Christmas, Split Way

Christmas, Split Way

In "old normality" Split celebrated Christmas same way as in the whole Christian world, but with plenty of special, local traditions and customs. Today, a lot of things will be different, with limited gatherings and travels, and many events cancelled. Even religious segment, the one related to mass other church ceremonies, will be way different than usual. This year, with hope that pandemic will end soon, we will be without everything that is part of holidays season in Split and Dalmatia; enjoying socializing, singing and holiday spirit, Advent in Split, etc. When some place has a climate as Split has, winter joys include sunglasses. This year it's much more important to use face masks, to maintain distance and to keep safe yourself and others.

On the other hand, nature of Christmas is to spend it and celebrate it with our families and beloved. So, why not do it in a way Dalmatia always did it, and still does? Get together on Christmas Eve, or for Christmas meal. There are only a few things more important.
In Split, just like in the most of the Mediterranean, main dish for Christmas Eve is cod fish, although this fish species don't live in the Adriatic. However, it's one of symbols of this holiday for centuries. Reasons are hidden in the past, you could read about it in this blog. Life will be much sweeter with fritule. You can buy it, but it's still the most beautiful to make and eat this fried dough with raisins at home. There is also mandulat, elsewhere known as turrón, and make a toast with a glass of wine, or Dalmatian desert wine with sweets.

Christmas eve is also time when trees are decorated, with nativity scene underneath. Those more religious and more faithful to traditions will sing Christmas songs, and attend Midnight mass. Of course, with churches following epidemiology rules they will be much emptier than usual. Faithful will have to watch their usual services via television.
Speaking of midnight mass, did you know there is one in Split you can attend one at 4 pm? To do it, you need to go to Marjan forest park, to beautiful little church Our Lady of Bethlehem, built in 15th century. There, enjoy serenity and sanctity of the moment with one of the most wonderful views on sea and Marjan.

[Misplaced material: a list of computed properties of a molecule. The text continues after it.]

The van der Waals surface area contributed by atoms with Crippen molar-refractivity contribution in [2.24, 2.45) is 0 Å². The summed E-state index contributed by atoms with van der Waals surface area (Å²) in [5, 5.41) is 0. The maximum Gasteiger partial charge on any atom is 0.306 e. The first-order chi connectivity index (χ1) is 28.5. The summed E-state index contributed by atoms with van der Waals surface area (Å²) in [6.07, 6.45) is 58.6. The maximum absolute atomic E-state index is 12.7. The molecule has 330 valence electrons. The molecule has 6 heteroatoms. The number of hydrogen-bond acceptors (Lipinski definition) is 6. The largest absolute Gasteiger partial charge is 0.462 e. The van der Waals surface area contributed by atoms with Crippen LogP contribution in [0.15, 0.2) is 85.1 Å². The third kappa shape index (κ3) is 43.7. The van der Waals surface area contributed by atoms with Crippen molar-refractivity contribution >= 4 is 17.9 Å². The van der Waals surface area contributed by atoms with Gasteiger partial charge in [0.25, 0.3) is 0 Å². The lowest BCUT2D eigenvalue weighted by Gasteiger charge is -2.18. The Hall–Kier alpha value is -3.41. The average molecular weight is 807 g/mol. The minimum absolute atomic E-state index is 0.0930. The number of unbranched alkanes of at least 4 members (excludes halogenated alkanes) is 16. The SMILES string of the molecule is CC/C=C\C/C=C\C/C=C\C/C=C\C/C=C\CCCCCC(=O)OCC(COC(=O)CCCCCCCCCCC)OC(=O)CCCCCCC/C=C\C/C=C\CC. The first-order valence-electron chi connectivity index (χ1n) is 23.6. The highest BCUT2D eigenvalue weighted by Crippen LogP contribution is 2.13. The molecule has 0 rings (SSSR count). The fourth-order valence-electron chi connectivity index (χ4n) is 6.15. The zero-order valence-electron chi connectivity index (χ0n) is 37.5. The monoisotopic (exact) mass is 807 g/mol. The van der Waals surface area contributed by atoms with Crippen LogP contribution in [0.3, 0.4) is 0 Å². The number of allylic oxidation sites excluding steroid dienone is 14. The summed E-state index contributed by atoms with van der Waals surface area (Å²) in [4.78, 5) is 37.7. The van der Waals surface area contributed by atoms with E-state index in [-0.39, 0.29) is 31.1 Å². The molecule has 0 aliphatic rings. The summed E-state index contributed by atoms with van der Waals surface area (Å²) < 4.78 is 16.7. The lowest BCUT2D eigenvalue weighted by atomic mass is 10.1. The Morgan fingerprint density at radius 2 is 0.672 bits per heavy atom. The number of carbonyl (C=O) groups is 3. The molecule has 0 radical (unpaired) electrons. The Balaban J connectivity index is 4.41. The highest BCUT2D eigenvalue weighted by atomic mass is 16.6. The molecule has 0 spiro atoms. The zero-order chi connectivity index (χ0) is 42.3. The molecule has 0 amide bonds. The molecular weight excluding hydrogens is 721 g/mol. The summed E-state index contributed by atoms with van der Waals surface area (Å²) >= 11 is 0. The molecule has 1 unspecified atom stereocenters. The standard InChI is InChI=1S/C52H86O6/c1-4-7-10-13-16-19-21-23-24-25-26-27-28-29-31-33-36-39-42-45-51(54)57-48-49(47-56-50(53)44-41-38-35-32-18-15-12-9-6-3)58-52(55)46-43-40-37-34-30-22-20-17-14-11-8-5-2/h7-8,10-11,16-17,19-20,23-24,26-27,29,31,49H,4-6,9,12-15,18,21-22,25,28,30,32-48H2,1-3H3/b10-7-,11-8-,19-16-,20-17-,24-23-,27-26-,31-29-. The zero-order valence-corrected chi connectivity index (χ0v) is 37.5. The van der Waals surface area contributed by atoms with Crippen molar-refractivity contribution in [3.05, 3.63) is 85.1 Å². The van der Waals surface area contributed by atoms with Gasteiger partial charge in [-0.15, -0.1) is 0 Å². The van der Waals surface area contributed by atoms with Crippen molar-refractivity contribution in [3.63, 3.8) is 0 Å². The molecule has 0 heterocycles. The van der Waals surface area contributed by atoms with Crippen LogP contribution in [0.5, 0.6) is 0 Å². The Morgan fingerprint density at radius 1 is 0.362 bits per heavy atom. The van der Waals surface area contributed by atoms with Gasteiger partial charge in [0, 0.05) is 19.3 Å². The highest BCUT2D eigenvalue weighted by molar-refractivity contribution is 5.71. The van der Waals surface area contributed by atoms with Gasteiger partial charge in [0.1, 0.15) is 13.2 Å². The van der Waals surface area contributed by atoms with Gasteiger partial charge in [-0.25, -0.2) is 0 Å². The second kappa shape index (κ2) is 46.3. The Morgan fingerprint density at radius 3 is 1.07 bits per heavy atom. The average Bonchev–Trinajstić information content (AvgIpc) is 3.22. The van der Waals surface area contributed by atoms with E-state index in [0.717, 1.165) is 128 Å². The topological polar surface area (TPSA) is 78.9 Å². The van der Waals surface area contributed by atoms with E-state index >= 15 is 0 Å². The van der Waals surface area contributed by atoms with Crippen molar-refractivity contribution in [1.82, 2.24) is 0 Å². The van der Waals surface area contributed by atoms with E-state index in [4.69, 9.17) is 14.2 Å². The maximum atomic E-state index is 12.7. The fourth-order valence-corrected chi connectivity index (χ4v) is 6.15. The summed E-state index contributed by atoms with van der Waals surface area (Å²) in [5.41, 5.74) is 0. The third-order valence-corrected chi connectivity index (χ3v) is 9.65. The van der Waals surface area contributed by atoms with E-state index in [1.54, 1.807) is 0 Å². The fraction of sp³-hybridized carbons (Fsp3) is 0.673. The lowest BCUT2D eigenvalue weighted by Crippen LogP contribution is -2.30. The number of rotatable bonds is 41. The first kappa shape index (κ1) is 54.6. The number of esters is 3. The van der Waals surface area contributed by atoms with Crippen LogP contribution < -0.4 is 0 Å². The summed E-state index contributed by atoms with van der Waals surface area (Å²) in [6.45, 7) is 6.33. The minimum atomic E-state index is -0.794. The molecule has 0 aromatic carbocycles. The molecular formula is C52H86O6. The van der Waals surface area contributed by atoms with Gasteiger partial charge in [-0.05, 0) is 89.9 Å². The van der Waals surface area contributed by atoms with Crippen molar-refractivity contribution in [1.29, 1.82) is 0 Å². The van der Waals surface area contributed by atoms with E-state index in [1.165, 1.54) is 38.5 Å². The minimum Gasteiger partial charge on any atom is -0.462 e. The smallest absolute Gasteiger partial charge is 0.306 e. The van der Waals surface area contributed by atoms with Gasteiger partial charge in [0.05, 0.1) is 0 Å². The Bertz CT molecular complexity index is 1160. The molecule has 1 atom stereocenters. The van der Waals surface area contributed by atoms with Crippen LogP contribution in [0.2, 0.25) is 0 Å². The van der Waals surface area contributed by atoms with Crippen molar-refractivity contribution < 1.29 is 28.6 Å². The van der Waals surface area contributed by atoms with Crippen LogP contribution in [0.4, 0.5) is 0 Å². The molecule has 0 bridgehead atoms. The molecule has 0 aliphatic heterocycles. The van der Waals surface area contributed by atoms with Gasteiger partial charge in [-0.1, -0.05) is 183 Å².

One tradition in Split almost died out, carol singing, still very vivid in Dubrovnik where groups of people walk from house to house in what they call kolende.
In the past, and there are places where this tradition is still alive, a blessed log was burned in the fireplace. In urban areas this custom is mostly gone, because it's hard to find a house or an apartment with a fireplace. Once, it was very important, and ash of the burned log was spread in the field. Throughout Europe a log was replaced with a Christmas tree. Tradition of decorating it arrived to Split fairly recently, at the end of 19th century. On Christmas, faithful always attend a mass - again, with pandemic related difficulties - and then home for a holiday feast.

For kids, Christmas presents are the happiest moment of the holiday. In Dalmatia, and more or less whole Croatia, this is actually the third act of present giving, after Saint Nicholas Day and Saint Lucia Day. As always, gifts will be placed under the tree on Christmas Eve, and children who can wait till the next morning will find out were they nice this year. Of course, they all were. Among Croatian Catholics it's a tradition that gifts were brought by Baby Jesus, but in more secular families Santa Claus (there are different names in Croatia) took over.

Among new traditions it's worth of mentioning Christmas (and later also New Year's Day) picigin at Bačvice beach. Completely non-dependant on weather, the most dedicated players of this popular beach game will gather at Bačvice, where it was invented almost hundred years ago. They always celebrate holidays in their own way. Considering sea temperature, this is only for chosen. But, you can always watch, it's wide enough at Bačvice to avoid crowd. Unfortunately, it's hard to believe that in the age of distancing two other traditions will survive; klapa singing inside the Western gate of the Diocletian's Palace, and city-sponsored cod give away.

We wish you better, and happier times in the future, but Christmas is joy for itself.